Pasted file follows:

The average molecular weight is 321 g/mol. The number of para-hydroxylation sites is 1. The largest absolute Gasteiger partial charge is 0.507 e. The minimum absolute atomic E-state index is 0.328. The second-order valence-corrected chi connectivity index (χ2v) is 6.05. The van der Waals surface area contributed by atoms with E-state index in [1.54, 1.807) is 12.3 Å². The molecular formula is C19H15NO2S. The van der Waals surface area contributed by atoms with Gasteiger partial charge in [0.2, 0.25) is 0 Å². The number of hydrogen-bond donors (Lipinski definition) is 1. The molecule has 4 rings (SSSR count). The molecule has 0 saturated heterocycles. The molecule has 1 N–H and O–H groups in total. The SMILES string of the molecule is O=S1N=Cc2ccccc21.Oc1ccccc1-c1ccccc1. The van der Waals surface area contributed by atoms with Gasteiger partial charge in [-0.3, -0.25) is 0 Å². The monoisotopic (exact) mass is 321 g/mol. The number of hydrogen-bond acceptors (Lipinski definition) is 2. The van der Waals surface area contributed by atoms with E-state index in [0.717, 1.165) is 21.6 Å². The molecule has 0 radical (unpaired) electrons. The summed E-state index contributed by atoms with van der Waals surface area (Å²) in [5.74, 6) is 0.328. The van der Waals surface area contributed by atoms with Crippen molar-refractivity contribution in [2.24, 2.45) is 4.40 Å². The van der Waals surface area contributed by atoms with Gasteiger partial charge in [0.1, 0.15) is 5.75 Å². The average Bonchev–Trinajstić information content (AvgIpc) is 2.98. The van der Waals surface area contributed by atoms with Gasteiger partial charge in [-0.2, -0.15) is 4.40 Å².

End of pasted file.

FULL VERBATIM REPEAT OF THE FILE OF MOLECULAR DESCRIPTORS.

The average molecular weight is 321 g/mol. The number of para-hydroxylation sites is 1. The largest absolute Gasteiger partial charge is 0.507 e. The minimum absolute atomic E-state index is 0.328. The second-order valence-corrected chi connectivity index (χ2v) is 6.05. The van der Waals surface area contributed by atoms with E-state index in [1.54, 1.807) is 12.3 Å². The molecular formula is C19H15NO2S. The van der Waals surface area contributed by atoms with Gasteiger partial charge in [0.2, 0.25) is 0 Å². The number of hydrogen-bond donors (Lipinski definition) is 1. The molecule has 4 rings (SSSR count). The molecule has 0 saturated heterocycles. The molecule has 1 N–H and O–H groups in total. The SMILES string of the molecule is O=S1N=Cc2ccccc21.Oc1ccccc1-c1ccccc1. The van der Waals surface area contributed by atoms with Gasteiger partial charge in [-0.3, -0.25) is 0 Å². The monoisotopic (exact) mass is 321 g/mol. The number of hydrogen-bond acceptors (Lipinski definition) is 2. The van der Waals surface area contributed by atoms with E-state index in [0.717, 1.165) is 21.6 Å². The molecule has 0 radical (unpaired) electrons. The summed E-state index contributed by atoms with van der Waals surface area (Å²) in [5.74, 6) is 0.328. The van der Waals surface area contributed by atoms with Crippen molar-refractivity contribution in [2.24, 2.45) is 4.40 Å². The van der Waals surface area contributed by atoms with Gasteiger partial charge in [0.1, 0.15) is 5.75 Å². The average Bonchev–Trinajstić information content (AvgIpc) is 2.98. The van der Waals surface area contributed by atoms with Gasteiger partial charge in [-0.2, -0.15) is 4.40 Å².